Neuroscientist Theanne Griffith ’08 is the author of The Magnificent Makers, a series of children’s books that feature Black and people of color characters having the ultimate in STEM adventures, while learning life lessons along the way.
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14 Things to Know About Madeleine L’Engle’s Life and Legacy
1. L’Engle, born November 29, 1918, was the only child of artistic parents. Her mother, Madeleine Bennett Camp, was a pianist, and her father, Charles Wadsworth Camp, was a critic, writer and foreign correspondent.
2. At age 12, L’Engle moved with her parents to the French Alps and attended an English boarding school. She returned to the U.S. in 1933 and spent her high school years at a boarding school in Charleston, South Carolina.
3. As a child, L’Engle entered a poetry contest in school and won; however, her teachers didn’t believe she had written the prize-winning poem, so her mother went to school the next day carrying a stack of her daughter’s stories and poems to prove her talent.
4. L’Engle, an English major at Smith, always described herself as an average student (“I’m not an intellectual, I’m instinctual,” she once said), but her grade card shows that other than a D in German she received a steady stream of A’s and B’s in subjects ranging from English to philosophy and music.
5. At Smith, L’Engle had the nickname “Tony Camp.” Perhaps the first time she signed her name “Madeleine L’Engle Camp” was on a poem, “The “Gates of Heaven,” in the November 1939 issue of Smith’s magazine The Tatler.
6. For L’Engle, the key to writing was listening. “Stories spoke to her,” says granddaughter Charlotte Jones Voiklis. “She didn’t outline things. If she had an idea, she let the story talk to her.’”
7. A Wrinkle in Time almost did not make it to the page. There was a period throughout her 30s when L’Engle wasn’t being published. Fearing more rejection, she vowed to give up writing by her 40th birthday. Then, during a family road trip, she dreamed up the idea for her most famous work and kept writing. The rest is history.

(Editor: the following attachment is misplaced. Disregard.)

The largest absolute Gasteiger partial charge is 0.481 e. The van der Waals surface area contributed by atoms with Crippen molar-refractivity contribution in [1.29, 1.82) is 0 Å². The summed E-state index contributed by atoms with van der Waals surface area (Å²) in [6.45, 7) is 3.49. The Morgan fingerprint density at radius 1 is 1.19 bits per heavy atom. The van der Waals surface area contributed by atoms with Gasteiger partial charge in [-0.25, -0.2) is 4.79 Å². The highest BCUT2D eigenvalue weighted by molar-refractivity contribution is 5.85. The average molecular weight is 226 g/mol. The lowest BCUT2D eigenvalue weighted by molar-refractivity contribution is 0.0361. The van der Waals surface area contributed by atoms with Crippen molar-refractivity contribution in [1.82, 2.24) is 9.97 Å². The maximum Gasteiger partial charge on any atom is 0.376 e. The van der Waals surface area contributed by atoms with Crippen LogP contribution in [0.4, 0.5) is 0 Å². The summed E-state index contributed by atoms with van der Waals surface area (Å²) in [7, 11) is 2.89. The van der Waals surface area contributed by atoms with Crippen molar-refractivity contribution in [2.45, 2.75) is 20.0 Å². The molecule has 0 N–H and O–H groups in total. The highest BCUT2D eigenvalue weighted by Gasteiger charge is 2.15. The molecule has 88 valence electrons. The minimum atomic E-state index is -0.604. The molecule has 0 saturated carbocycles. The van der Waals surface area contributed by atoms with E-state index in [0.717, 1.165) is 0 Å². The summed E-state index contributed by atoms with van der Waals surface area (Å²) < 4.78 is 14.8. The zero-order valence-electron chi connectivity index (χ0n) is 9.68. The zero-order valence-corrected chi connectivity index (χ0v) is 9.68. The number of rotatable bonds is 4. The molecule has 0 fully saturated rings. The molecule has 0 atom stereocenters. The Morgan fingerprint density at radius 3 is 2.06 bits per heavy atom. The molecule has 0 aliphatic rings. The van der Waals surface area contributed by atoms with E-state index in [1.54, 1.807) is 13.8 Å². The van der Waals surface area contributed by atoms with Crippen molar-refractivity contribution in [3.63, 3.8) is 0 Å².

8. L’Engle credits Smith professor Esther Cloudman Dunn’s courses in 17th-century literature and Shakespeare for teaching her the techniques of writing fiction.
9. Since its publication in 1962, A Wrinkle in Time has sold more than 10 million copies and has inspired at least two movies: a made-for-television version in 2003 and this year’s big-screen adaptation directed by Ava DuVernay.
10. A Wrinkle in Time is No. 22 on the American Library Association’s list of the 100 most banned books for its depiction of fantasy and religion. In 2001, L’Engle told The New York Times, “It seems people are willing to damn the book without reading it. Nonsense about witchcraft and fantasy. First I felt horror, then anger, and finally I said, ‘Ah, the hell with it. It’s great publicity, really.’”
11. L’Engle returned to Smith as Commencement speaker in 1977. She encouraged graduates to mend the “brokenness” of the world. “That’s asking a great deal of you,” she said, “but I do ask it, because women are uniquely gifted as healers.” Four years later, in 1981, she received the Smith College Medal.
12. For nearly 30 years, L’Engle was a librarian and writer in residence at the Episcopal Cathedral Church of St. John the Divine in New York City.
13. In 2004, President George W. Bush awarded L’Engle the National Humanities Medal. She was cited for works that “reflect the creative spirit of America.”
14. A Wrinkle in Time is the first of a quintet of books: A Wind in the Door, A Swiftly Tilting Planet, Many Waters and An Acceptable Time. Beyond that, L’Engle authored more than 60 books. Among them: The Love Letters, A Circle of Quiet, The Arm of the Starfish and A Severed Wasp.